Paul: Absolutely. The real question you have to ask is why do I get the most money from active duty officers and military personnel?
    What John is saying is just totally distorted.
    (Protester shouts off-mike)
    Paul: He doesn’t even understand the difference between non- intervention and isolationism. I’m not an isolationism, (shakes head) em, isolationist. I want to trade with people, talk with people, travel. But I don’t want to send troops overseas using force to tell them how to live. We would object to it here and they’re going to object to us over there.
    The rest is here. This is what Ron Paul said about Iraq:
    “Paul: The best commitment we can make to the Iraqi people is to give them their country back. That’s the most important thing that we can do.
    Already, part of their country has been taken back. In the south, they claim the surge has worked, but the surge really hasn’t worked. There’s less violence, but al-Sadr has essentially won in the south.
    The British are leaving. The brigade of Al Sadr now is in charge, so they are getting their country back. They’re in charge up north — the Shia — the people in the north are in charge, as well, and there’s no violence up there or not nearly as much.
    So, let the people have their country back again. Just think of the cleaning up of the mess after we left Vietnam. Vietnam now is a friend of ours — we trade with them, the president comes here.
    What we achieved in peace was unachievable in 20 years of the French and the Americans being in Vietnam.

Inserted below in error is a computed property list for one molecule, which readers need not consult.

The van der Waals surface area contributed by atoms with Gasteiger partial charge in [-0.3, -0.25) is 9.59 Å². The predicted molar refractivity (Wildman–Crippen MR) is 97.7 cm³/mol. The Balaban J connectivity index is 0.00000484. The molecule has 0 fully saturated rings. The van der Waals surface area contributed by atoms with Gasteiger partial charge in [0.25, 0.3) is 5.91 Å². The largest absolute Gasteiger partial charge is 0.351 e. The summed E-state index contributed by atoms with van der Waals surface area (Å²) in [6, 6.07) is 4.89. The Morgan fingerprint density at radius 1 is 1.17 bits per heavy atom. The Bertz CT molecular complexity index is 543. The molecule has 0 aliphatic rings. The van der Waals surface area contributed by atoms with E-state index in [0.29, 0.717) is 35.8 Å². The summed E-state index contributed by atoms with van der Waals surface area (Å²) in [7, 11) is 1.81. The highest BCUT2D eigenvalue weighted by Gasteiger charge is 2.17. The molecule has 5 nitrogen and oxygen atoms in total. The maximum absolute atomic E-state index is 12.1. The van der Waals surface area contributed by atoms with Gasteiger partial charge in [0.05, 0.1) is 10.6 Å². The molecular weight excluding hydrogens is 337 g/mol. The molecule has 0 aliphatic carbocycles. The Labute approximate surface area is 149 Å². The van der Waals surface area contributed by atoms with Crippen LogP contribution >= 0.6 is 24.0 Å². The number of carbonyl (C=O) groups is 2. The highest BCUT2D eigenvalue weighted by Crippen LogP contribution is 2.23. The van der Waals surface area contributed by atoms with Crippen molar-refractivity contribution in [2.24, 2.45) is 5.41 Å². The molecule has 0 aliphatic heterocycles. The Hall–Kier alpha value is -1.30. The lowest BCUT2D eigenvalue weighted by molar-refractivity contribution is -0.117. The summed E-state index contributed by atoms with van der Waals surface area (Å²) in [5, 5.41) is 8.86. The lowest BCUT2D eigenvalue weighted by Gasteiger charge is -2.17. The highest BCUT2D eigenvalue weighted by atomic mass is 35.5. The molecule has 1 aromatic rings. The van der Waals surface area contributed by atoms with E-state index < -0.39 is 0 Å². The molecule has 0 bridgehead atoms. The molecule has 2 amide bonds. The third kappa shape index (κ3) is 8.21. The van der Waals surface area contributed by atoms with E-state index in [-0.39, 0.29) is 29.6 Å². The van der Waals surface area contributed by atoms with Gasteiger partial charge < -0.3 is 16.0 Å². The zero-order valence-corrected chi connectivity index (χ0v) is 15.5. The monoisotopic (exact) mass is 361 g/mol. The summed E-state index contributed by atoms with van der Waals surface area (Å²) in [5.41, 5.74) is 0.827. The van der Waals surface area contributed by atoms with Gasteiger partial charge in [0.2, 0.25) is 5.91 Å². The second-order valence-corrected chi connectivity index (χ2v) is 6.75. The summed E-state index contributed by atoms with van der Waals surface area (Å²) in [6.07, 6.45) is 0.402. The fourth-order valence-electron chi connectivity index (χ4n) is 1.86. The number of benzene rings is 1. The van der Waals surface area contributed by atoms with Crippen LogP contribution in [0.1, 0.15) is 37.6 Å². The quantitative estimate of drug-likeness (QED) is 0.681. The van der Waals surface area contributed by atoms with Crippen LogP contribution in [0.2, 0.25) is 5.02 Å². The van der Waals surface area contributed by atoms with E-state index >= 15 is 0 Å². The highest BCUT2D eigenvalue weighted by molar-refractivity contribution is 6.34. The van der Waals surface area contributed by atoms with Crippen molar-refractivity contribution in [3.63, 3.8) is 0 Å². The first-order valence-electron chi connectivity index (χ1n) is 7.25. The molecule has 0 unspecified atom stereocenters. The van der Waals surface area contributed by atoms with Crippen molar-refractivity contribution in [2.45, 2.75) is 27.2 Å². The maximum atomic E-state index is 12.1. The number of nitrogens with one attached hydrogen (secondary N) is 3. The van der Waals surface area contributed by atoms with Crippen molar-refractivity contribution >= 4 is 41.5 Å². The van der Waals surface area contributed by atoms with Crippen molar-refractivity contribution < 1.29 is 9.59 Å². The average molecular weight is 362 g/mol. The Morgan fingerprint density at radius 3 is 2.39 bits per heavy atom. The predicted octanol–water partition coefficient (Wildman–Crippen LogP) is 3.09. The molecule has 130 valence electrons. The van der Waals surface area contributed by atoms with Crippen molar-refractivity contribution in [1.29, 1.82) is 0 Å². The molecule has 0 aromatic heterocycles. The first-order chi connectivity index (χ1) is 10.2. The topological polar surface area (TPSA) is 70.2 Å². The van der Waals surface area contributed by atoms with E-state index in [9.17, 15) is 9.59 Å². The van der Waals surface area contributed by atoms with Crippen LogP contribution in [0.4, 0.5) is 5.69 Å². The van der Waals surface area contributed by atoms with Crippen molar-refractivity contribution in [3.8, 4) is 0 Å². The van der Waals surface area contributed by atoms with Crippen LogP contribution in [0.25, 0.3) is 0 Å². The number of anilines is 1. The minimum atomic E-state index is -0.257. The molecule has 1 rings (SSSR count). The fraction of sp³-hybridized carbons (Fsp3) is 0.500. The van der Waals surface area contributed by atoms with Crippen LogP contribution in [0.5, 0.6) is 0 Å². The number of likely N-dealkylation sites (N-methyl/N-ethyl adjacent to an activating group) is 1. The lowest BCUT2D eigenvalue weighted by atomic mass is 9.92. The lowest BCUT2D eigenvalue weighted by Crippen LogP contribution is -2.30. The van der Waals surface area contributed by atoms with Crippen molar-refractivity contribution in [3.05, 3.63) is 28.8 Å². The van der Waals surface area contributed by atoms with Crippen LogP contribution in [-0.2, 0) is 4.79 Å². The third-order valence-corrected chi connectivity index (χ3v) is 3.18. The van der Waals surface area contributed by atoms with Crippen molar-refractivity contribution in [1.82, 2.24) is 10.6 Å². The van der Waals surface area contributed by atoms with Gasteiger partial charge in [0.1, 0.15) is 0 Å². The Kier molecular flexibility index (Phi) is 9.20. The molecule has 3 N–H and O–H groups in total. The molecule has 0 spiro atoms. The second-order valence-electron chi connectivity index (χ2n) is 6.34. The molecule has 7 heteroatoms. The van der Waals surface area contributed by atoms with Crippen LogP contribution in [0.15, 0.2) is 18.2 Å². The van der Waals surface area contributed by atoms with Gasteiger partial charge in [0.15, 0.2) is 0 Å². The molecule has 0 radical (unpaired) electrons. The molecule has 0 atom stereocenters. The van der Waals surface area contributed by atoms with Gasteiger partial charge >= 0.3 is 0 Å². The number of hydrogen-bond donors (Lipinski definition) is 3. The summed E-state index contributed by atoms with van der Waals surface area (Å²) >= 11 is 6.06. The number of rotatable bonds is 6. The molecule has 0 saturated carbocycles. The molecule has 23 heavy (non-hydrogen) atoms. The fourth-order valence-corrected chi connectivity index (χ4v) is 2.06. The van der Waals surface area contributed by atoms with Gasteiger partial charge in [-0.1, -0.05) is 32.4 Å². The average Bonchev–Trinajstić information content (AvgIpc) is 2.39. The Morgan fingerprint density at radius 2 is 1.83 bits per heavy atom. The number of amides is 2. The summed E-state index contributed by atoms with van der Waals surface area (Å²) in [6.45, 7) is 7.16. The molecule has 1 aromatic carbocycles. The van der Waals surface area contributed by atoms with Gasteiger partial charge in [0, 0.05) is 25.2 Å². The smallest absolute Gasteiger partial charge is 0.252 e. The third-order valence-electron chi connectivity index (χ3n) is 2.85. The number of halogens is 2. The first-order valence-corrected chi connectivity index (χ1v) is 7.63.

So it’s time for us to take care of America first.
    (Applause) ”


  9. DonS says:

    I haven’t posted it before because I guess there is not “transcript” of unscripted remarks at Annapolis. Anyway, after Bush’ formal statement that included mention of “extremists” in the region, there was a radio clip in which I’m quite sure he said that “extremist Palestinians” were the main impediment to peace between Israel and the Palestinians.
    This comment continues the usualy pattern of the U.S. tilting toward Israel, but more importantly, how
    can Abbas abide such a comment without futher fragmenting Palestine?
    I’m confused. Is there some strategy here, e.g. to split off Gaza? With Hamas in the majority, surely Abbas couldn’t survive that.
    In any case, it was the sort of comment by Bush that seemed entirely unhelpful, espeically when any sentient being knows that there will have to be inclusion of Hamas for the process to move forward in any way but window dressing. Even if we are only talking “first steps” here, why throw sand in the face of Hamas? But so much of the politics of ME talks have mainly been about posturing, why should one be surprised.